Ancient Writing Systems

A classification of ancient and modern writing systems.  This is a page from the site, – a compendium of world-wide writing systems from prehistory to today.  The links will take you to the source site.  It’s a great starting point and reference for exploring ancient writing systems, designed for non-scholars without sacrificing quality and depth.

“The aim of Ancient Scripts is not to replace texts books or instructional websites. Instead, it is designed to give an introduction to writing systems, which hopefully will tantalize the reader into searching for more information on the web or in books and publications.”  – Ancient Scripts


Types of Writing Systems

Writing systems can be conveniently classified into broad “types” depending on the way they represent their underlying languages.


A system of this kind uses a tremendous number of signs, each to represent a morpheme. A morpheme is the minimal unit in a language that carries some meaning. So, a logogram, a sign in a logographic system, may represent a word, or part of a word (like a suffix to denote a plural noun). Because of this, the number of signs could grow to staggering numbers like Chinese which has more than 10,000 signs (most of them unused in everyday usage).


This is somewhat like a stripped down versions of logographic systems. In essence, there are two major types of signs, ones denoting morphemes and ones denoting sounds. Most of the logo phonetic systems are logosyllabic, meaning that their phonetic signs mostly denote syllables. An exception is Egyptian, whose phonetic signs denote consonants.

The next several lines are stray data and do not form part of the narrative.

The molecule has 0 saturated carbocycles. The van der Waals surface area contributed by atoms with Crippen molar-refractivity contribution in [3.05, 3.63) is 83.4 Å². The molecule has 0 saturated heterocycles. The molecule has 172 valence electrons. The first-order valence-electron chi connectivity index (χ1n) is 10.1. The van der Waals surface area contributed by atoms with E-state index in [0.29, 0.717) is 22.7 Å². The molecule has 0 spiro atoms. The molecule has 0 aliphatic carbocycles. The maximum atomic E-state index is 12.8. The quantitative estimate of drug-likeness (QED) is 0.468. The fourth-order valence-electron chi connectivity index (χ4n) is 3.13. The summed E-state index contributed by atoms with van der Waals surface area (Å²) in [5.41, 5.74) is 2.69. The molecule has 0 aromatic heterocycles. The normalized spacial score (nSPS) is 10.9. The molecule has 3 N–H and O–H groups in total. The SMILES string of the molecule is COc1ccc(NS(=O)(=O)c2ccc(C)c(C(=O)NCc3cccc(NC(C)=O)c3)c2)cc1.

In a syllabic writing system, the overwhelming number of signs are used solely for their phonetic values. These phonetic signs are Syllabograms, meaning that they represent syllables rather than individual sound. A few non-phonetic are used for numbers, punctuation, and commonly used words.

Consonantal Alphabet or Abjad

Consonantal alphabets are also known as abjads, and are all descendents of the Proto-Sinaitic script. In a “pure” consonantal alphabet, vowels are not written. However, nearly consonantal alphabets use certain conventions to

Syllabic Alphabet or Abugida

South Asian scripts such as Brahmi and its descendents fit into both syllabary and alphabet. It is syllabic because the basic sign contains a consonant and a vowel. However, every sign has the same vowel, such as /a/ in Brahmi. To make syllables with a different vowel, you add special markings to the basic sign, which is somewhat like an alphabet. Hence the name “syllabic alphabet”.

Segmental Alphabet

Nearly all the sounds in a language can be represented by an appropriate consonant and vowel alphabet. However, just take a look at English spelling and you can almost feel we”re back to logographic systems 🙂 !